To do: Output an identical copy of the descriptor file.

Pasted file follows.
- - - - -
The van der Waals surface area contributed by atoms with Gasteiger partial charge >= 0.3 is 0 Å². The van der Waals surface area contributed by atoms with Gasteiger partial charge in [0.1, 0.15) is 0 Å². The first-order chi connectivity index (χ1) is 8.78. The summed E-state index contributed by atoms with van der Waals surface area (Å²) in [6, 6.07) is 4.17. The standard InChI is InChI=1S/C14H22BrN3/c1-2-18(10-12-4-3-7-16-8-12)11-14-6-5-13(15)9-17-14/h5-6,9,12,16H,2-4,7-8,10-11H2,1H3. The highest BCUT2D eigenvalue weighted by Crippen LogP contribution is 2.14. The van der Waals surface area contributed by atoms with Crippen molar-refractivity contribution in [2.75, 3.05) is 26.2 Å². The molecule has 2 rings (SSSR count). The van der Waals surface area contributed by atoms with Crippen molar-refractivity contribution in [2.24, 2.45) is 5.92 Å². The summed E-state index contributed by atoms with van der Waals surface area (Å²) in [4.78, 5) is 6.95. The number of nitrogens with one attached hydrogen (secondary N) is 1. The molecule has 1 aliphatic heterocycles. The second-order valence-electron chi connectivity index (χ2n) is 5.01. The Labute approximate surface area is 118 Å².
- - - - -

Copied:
The van der Waals surface area contributed by atoms with Gasteiger partial charge >= 0.3 is 0 Å². The van der Waals surface area contributed by atoms with Gasteiger partial charge in [0.1, 0.15) is 0 Å². The first-order chi connectivity index (χ1) is 8.78. The summed E-state index contributed by atoms with van der Waals surface area (Å²) in [6, 6.07) is 4.17. The standard InChI is InChI=1S/C14H22BrN3/c1-2-18(10-12-4-3-7-16-8-12)11-14-6-5-13(15)9-17-14/h5-6,9,12,16H,2-4,7-8,10-11H2,1H3. The highest BCUT2D eigenvalue weighted by Crippen LogP contribution is 2.14. The van der Waals surface area contributed by atoms with Crippen molar-refractivity contribution in [2.75, 3.05) is 26.2 Å². The molecule has 2 rings (SSSR count). The van der Waals surface area contributed by atoms with Crippen molar-refractivity contribution in [2.24, 2.45) is 5.92 Å². The summed E-state index contributed by atoms with van der Waals surface area (Å²) in [4.78, 5) is 6.95. The number of nitrogens with one attached hydrogen (secondary N) is 1. The molecule has 1 aliphatic heterocycles. The second-order valence-electron chi connectivity index (χ2n) is 5.01. The Labute approximate surface area is 118 Å².